Gradually Akrūra learned from Kuntī and Vidura that the sons of Dhṛtarāṣṭra were intolerant and envious of the five Pāṇḍava brothers because of their extraordinary learning in military science and their greatly developed bodily strength. The Pāṇḍavas acted as truly chivalrous heroes, exhibited all the good qualities of kṣatriyas and were very responsible princes, always thinking of the welfare of the citizens. Akrūra also learned that the envious sons of Dhṛtarāṣṭra had tried to kill the Pāṇḍavas by poisoning them.
Akrūra happened to be one of the cousins of Kuntī; therefore, after meeting him, she began to inquire about her paternal relatives. Thinking of her birthplace and beginning to cry, she asked Akrūra whether her father, mother, brothers, sisters and other friends at home still remembered her. She especially inquired about Kṛṣṇa and Balarāma, her glorious nephews. She asked, “Does Kṛṣṇa, the Supreme Personality of Godhead, who is very affectionate to His devotees, remember my sons? Does Balarāma remember us?” Inside herself, Kuntī felt like a she-deer in the midst of tigers, and actually her position was like that. After the death of her husband, King Pāṇḍu, she was supposed to take care of the five Pāṇḍava children, but the sons of Dhṛtarāṣṭra were always planning to kill them. She was certainly living like a poor innocent animal in the midst of several tigers. Being a devotee of Lord Kṛṣṇa, she always thought of Him and expected that one day Kṛṣṇa would come and save them from their dangerous position. She inquired from Akrūra whether Kṛṣṇa proposed to come to advise the fatherless Pāṇḍavas how to get free of the intrigues of Dhṛtarāṣṭra and his sons. Talking with Akrūra about all these affairs, she felt herself helpless and exclaimed, “My dear Kṛṣṇa, my dear Kṛṣṇa! You are the supreme mystic, the Supersoul of the universe. You are the real well-wisher of the whole universe. My dear Govinda, at this time You are far away from me, yet I pray to surrender unto Your lotus feet. I am now grief-stricken with my five fatherless sons. I can fully understand that but for Your lotus feet there is no shelter or protection. Your lotus feet can deliver all aggrieved souls because You are the Supreme Personality of Godhead. One can be safe from the clutches of repeated birth and death by Your mercy only. My dear Kṛṣṇa, You are the supreme pure one, the Supersoul and the master of all yogīs. What can I say? I can simply offer my respectful obeisances unto You. Accept me as Your fully surrendered devotee.”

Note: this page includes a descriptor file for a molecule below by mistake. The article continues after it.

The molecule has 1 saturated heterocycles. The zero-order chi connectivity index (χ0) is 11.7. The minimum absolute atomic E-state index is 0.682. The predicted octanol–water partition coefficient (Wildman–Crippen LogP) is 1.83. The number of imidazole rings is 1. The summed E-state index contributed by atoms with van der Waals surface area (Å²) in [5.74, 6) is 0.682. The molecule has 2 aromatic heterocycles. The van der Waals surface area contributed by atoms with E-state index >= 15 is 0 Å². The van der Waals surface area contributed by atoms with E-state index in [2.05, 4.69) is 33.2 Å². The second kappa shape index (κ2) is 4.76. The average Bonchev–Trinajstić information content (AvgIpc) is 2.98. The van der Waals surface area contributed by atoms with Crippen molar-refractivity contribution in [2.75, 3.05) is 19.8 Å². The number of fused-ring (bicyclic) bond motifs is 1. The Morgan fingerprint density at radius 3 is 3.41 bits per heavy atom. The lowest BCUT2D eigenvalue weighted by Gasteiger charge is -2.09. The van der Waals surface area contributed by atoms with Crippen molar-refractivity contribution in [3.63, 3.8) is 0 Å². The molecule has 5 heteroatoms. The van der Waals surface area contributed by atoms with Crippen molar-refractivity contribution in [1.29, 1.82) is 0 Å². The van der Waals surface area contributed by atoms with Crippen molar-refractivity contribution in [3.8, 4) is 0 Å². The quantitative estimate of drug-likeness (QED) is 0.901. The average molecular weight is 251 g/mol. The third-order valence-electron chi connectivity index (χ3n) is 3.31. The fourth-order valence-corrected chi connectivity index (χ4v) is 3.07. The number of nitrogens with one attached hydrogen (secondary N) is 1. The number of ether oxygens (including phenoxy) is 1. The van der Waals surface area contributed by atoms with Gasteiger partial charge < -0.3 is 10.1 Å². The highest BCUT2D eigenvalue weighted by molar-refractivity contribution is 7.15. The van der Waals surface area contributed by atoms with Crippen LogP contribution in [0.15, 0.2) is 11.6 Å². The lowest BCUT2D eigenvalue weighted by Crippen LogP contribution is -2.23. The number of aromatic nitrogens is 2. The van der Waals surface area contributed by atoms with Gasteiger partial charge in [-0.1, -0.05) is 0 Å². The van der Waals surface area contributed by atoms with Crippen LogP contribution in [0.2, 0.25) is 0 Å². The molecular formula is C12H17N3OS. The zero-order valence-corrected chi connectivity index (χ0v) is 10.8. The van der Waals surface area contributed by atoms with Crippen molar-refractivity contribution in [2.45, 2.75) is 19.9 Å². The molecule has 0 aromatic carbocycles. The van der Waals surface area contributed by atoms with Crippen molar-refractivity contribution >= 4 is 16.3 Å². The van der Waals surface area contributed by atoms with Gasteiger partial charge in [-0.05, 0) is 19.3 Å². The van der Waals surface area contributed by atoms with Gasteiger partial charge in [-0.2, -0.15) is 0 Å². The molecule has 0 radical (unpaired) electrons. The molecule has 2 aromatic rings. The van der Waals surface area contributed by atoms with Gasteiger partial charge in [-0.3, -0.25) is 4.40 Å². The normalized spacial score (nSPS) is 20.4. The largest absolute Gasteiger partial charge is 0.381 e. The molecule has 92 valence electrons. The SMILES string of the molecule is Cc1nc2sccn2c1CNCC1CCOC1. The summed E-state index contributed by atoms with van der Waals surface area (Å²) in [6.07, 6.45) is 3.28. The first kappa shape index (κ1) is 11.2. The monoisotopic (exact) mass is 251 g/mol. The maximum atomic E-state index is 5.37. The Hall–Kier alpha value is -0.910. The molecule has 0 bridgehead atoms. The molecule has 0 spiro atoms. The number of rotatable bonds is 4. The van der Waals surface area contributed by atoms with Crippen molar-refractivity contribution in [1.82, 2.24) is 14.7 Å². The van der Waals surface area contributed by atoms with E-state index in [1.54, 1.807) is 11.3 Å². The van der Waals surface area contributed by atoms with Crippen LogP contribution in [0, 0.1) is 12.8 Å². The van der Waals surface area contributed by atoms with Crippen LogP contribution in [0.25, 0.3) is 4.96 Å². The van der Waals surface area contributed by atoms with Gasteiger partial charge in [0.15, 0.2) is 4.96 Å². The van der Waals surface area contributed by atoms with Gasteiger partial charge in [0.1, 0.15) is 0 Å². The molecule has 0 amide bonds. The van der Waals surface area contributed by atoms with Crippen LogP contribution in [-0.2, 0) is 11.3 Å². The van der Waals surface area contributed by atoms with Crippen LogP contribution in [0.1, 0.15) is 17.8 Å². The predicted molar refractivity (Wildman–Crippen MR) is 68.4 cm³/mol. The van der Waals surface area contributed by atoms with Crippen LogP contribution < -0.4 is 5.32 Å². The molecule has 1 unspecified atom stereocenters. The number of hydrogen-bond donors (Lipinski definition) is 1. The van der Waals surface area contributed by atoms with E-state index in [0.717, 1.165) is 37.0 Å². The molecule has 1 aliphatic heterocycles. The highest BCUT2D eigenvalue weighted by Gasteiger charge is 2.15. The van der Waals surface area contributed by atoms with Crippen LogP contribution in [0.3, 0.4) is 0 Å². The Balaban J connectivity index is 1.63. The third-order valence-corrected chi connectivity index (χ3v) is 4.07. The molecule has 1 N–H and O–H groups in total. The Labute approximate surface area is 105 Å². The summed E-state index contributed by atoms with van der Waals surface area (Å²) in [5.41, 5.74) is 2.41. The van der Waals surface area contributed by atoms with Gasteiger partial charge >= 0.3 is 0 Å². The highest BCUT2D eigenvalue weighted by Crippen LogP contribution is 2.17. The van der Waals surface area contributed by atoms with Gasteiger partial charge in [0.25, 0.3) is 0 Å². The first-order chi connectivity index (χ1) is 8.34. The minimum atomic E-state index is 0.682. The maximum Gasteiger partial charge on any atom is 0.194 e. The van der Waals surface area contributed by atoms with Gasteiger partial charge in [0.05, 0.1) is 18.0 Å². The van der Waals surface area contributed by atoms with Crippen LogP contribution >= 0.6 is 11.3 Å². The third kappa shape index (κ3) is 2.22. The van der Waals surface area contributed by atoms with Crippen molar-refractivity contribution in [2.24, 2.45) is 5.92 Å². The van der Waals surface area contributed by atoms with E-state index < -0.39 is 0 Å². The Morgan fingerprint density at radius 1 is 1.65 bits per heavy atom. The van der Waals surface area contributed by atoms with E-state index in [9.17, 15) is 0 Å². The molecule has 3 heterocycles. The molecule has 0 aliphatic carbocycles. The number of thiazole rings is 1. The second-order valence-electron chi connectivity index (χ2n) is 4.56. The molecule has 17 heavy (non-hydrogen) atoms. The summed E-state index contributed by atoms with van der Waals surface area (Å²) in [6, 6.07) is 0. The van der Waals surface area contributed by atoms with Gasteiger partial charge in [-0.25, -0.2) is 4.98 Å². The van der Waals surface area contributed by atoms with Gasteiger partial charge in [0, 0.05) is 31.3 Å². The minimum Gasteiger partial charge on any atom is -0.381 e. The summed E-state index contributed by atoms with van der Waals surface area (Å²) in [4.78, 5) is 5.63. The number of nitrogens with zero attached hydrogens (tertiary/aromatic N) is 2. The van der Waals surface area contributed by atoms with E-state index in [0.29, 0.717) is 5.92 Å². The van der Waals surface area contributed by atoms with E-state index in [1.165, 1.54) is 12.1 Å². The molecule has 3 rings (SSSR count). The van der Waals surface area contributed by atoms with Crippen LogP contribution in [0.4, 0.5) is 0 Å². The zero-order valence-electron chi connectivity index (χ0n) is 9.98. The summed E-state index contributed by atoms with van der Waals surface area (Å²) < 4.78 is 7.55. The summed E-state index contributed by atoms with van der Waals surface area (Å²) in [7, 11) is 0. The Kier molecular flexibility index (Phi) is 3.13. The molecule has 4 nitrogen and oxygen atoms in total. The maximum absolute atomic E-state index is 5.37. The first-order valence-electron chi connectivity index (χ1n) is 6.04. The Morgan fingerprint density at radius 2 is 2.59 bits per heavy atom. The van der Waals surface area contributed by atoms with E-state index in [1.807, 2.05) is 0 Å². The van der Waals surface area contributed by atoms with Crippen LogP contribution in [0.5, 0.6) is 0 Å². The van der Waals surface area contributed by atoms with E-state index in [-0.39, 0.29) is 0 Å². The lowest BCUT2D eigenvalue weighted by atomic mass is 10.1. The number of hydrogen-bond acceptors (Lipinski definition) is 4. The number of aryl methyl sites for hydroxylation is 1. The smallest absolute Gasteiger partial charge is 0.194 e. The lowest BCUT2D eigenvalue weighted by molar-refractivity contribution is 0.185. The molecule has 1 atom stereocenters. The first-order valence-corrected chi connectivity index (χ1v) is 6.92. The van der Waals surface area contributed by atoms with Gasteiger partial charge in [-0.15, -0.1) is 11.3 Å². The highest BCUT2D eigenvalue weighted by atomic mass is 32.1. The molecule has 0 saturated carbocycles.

Although Kṛṣṇa was not present before her, Kuntī offered her prayers to Him as if she were in His presence face to face. This is possible for anyone following in the footsteps of Kuntī. Kṛṣṇa does not have to be physically present everywhere. He is actually present everywhere by spiritual potency, and one simply has to surrender unto Him sincerely.
When Kuntī was offering her prayers very feelingly to Kṛṣṇa, she could not check herself and began to cry loudly before Akrūra. Vidura was also present, and both Akrūra and Vidura became very sympathetic to the mother of the Pāṇḍavas and began to solace her by glorifying her five sons, namely Yudhiṣṭhira, Arjuna, Bhīma, Nakula and Sahadeva. They pacified her, saying that her sons were extraordinarily powerful; she should not be perturbed about them, since they were born of great demigods like Yamarāja, Indra and Vāyu.
Akrūra decided to return home and report on the strained circumstances in which he found Kuntī and her five sons. He first wanted to give good advice to Dhṛtarāṣṭra, who was so favorably inclined toward his own sons and unfavorably inclined toward the Pāṇḍavas. When King Dhṛtarāṣṭra was sitting among friends and relatives, Akrūra began to address him, calling him Vaicitravīrya. Vaicitravīrya means “the son of Vicitravīrya.” Vicitravīrya was the name of Dhṛtarāṣṭra’s father, but Dhṛtarāṣṭra was actually the begotten son not of Vicitravīrya but of Vyāsadeva. Formerly it was the system that if a man were unable to beget a child, his brother could beget a child in the womb of his wife (devareṇa sutotpattiḥ). That system is now forbidden in this Age of Kali. Akrūra called Dhṛtarāṣṭra Vaicitravīrya sarcastically because he was not actually begotten by his father. He was the son of Vyāsadeva. When a child was begotten in the wife by the husband’s brother, the child was claimed by the husband, but of course the child was not begotten by the husband. This sarcastic remark pointed out that Dhṛtarāṣṭra was falsely claiming the throne on hereditary grounds. Actually Pāṇḍu had been the rightful king, and in the presence of Pāṇḍu’s sons, the Pāṇḍavas, Dhṛtarāṣṭra should not have occupied the throne.